Muscat: Muscat Securities Market (MSM) index cut down last week’s losses to 28 points, compared to a loss run of 374 points and 166 points in the two previous weeks.
By the end of Thursday’s trading session, the stock market’s index closed at 3,538 points, thus losing more than 590 points this month, compared to the corresponding period last February (4,130 points).
Sector-based indicators experienced better performance, with the Industries’ sector rising 33 points, the Services sector adding 2 points and Shar’ee market staying stable at 505 points, but the Finance sector lost 81 points.
Fifteen companies saw their prices go up last week against a decline in prices of 16 firms, while 22 others had their prices unchanged.
Raysut Cement’s share registered the best upward rate, closing at 378 baisas, an increase of 11.1 per cent. In the meantime, Oman Investment & Finance company’s share rose by 10.3 per cent, closing at 96 baisas, while Dhofar International Development & Investment company’s share climbed to 292 baisas, rising by 9.3 per cent.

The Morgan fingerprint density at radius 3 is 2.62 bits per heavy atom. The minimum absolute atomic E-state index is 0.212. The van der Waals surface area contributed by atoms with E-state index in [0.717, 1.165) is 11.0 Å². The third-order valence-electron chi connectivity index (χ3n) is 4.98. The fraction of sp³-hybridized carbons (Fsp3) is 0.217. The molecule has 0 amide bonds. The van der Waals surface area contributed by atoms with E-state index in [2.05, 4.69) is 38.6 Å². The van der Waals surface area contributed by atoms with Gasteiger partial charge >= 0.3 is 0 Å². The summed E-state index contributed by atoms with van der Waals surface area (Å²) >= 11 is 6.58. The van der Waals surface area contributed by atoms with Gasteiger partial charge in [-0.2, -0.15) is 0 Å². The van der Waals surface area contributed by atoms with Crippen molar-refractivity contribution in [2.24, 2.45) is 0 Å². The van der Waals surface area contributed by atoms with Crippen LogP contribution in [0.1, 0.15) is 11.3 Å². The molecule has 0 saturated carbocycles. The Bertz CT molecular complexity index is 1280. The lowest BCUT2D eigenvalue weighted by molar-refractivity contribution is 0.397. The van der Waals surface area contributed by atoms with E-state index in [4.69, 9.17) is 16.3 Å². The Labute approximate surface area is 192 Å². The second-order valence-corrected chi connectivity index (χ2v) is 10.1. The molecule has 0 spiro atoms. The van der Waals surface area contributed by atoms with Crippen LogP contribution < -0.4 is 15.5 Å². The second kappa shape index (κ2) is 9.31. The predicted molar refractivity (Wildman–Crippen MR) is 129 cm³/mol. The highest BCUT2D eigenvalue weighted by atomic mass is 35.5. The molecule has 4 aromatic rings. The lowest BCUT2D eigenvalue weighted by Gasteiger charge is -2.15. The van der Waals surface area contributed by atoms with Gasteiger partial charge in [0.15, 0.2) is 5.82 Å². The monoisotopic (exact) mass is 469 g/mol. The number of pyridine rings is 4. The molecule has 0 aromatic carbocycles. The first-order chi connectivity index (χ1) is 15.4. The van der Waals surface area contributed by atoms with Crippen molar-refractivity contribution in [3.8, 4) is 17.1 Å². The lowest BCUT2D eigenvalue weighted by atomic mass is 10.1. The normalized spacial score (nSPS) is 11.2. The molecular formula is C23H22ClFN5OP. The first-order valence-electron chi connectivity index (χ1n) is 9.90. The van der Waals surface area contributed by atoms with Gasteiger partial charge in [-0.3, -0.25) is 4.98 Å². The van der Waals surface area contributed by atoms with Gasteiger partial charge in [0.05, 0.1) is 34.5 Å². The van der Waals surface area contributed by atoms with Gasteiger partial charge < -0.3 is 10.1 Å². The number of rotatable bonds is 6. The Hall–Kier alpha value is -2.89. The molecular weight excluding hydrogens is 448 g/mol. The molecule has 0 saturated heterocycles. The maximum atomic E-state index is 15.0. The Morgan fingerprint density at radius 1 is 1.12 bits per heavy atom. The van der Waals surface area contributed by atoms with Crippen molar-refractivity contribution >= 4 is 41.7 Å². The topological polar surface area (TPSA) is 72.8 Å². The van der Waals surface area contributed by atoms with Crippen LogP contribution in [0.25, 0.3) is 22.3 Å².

Topping the list of losing shares were those of Bank Muscat, Majan College, National Bank of Oman and Nahda Services, which, respectively closed as follows: Bank Muscat 340 bz (11 per cent down), Majan College 158 bz (9.7 per cent down), National Bank of Oman 165 bz (6.7 per cent down) and Nahda Services 374 bz (6.5 per cent down).
However, trading value last week nosedived to OMR6.7 million from OMR37 million in the previous week. Bank Muscat garnered 32.6 per cent of the total value of trading, with its traded shares standing at OMR2.2 million, followed by National Bank of Oman with OMR704,000-worth traded shares, constituting 10.3 per cent of the total value of trading, and Omantel (OMR676,000).
By the end of last week, the market value plummeted to OMR18.26 billion, registering weekly losses estimated at OMR86.2 million.
In turn, last week witnessed a spike in foreign sales that constituted 30 per cent of the total value of trading against buying rates representing 9.2 per cent of the total value of trading. Local funds and investment portfolios sought to absorb the liquidity surplus, and, accordingly, their purchases constituted 47.1 per cent of the total value of trading, against 36.9 per cent sales.